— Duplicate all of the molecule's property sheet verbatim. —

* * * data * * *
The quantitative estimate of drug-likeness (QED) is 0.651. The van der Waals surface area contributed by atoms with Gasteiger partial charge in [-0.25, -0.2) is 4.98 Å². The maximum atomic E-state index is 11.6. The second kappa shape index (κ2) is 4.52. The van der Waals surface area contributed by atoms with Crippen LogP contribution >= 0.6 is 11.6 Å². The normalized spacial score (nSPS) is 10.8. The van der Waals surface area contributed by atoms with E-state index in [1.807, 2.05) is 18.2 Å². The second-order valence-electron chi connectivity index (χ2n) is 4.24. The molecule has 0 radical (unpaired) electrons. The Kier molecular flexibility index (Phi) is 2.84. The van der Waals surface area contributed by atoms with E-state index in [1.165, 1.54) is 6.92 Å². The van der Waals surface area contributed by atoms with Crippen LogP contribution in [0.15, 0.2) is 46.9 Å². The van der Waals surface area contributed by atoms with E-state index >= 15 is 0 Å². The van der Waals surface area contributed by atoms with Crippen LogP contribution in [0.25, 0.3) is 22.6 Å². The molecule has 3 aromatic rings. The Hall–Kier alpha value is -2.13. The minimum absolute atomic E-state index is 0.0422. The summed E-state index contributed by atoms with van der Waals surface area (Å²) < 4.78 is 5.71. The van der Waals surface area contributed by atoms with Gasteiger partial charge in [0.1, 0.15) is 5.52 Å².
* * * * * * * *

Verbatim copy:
The quantitative estimate of drug-likeness (QED) is 0.651. The van der Waals surface area contributed by atoms with Gasteiger partial charge in [-0.25, -0.2) is 4.98 Å². The maximum atomic E-state index is 11.6. The second kappa shape index (κ2) is 4.52. The van der Waals surface area contributed by atoms with Crippen LogP contribution >= 0.6 is 11.6 Å². The normalized spacial score (nSPS) is 10.8. The van der Waals surface area contributed by atoms with E-state index in [1.807, 2.05) is 18.2 Å². The second-order valence-electron chi connectivity index (χ2n) is 4.24. The molecule has 0 radical (unpaired) electrons. The Kier molecular flexibility index (Phi) is 2.84. The van der Waals surface area contributed by atoms with E-state index in [1.165, 1.54) is 6.92 Å². The van der Waals surface area contributed by atoms with Crippen LogP contribution in [0.15, 0.2) is 46.9 Å². The van der Waals surface area contributed by atoms with E-state index >= 15 is 0 Å². The van der Waals surface area contributed by atoms with Crippen LogP contribution in [0.25, 0.3) is 22.6 Å². The molecule has 3 aromatic rings. The Hall–Kier alpha value is -2.13. The minimum absolute atomic E-state index is 0.0422. The summed E-state index contributed by atoms with van der Waals surface area (Å²) < 4.78 is 5.71. The van der Waals surface area contributed by atoms with Gasteiger partial charge in [0.1, 0.15) is 5.52 Å².